Privatization of agriculture in the former Soviet Union ...Can it work?
July 01, 1993
by Teresa Acklin
“All landed estates and privately owned lands, as well as ... Church Lands, etc., must be turned over immediately to the People without compensation.” Lenin, 1917
“The revival of Russia is unthinkable without the formation of a full-blooded, viable, individual farming system.” Yeltsin, 1992
in 75 years, the wheel turns full circle. Or does it? The picture varies in the different republics of the former Soviet Union (F.S.U.). In most of the F.S.U., family farms were abolished by forced collectivization in the early 1930s. The re-establishment of private farms is justified as helping to create an independent rural middle class and an independent work ethic among young people.
Economically, privatization should create incentives by relating rewards to work and good management. Environmentally, only individual ownership leads to responsible care of the land. All these are arguments any Western farmer or government would support.
In Russia itself, basic legislation was passed in late 1990 establishing the individual peasant farm as a legal entity, and prospective farmers were allowed to receive land from “poorly farmed” collective and state farms. Supervision was to be exercised by the newly created State Committee for Land Reform and Support of the Peasant Farms, which in turn established local committees in all regions and districts.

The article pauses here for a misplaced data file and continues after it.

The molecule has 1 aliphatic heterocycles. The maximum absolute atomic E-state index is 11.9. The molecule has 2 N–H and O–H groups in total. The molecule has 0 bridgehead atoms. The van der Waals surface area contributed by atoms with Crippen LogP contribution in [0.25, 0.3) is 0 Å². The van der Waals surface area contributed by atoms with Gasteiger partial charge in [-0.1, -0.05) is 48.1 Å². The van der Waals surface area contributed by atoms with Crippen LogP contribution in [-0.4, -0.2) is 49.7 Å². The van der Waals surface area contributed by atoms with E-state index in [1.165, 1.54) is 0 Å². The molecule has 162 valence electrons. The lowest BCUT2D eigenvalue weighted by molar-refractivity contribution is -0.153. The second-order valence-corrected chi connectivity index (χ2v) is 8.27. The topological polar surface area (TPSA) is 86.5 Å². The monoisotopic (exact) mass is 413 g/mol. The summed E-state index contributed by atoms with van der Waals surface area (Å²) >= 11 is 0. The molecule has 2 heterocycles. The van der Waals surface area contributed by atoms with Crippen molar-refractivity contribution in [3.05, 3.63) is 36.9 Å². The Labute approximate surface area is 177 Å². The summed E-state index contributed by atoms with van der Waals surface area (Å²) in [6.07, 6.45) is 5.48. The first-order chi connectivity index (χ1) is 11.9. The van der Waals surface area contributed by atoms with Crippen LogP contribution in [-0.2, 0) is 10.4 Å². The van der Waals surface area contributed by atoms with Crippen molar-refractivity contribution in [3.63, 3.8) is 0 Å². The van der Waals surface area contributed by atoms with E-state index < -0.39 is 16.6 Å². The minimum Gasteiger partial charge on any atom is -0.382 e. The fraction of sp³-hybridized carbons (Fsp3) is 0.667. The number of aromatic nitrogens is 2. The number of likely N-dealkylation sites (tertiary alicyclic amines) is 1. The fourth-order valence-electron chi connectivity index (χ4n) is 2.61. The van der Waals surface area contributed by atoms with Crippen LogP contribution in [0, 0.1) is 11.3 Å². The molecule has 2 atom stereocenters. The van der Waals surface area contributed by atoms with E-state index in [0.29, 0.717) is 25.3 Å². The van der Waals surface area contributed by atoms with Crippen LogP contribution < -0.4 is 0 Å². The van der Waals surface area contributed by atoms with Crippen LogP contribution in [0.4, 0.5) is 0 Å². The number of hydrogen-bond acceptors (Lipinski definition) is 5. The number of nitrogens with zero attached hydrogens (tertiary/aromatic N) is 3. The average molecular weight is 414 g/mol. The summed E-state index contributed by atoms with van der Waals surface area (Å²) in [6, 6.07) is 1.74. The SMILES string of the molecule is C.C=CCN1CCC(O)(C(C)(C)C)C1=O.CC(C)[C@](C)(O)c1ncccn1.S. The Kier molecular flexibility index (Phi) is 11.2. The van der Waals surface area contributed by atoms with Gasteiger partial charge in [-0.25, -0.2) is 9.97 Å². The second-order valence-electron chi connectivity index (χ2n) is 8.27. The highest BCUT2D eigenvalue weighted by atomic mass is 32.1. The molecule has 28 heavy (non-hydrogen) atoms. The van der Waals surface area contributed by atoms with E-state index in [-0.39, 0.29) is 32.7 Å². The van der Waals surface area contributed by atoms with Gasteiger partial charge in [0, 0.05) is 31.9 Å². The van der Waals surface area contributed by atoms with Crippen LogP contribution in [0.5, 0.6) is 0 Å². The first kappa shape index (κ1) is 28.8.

The district committees made the initial decisions on allocation, appeals being allowed to the regions. The maximum area that individuals could own free of charge was based on the area a single family could farm, but provision was made for the leasing of additional land by farms with hired labor.
Table I shows the progress in establishing private farms in the Commonwealth of Independent States (C.I.S.) as of Jan. 1, 1992. (Georgia, Latvia, Lithuania and Estonia did not join the C.I.S.).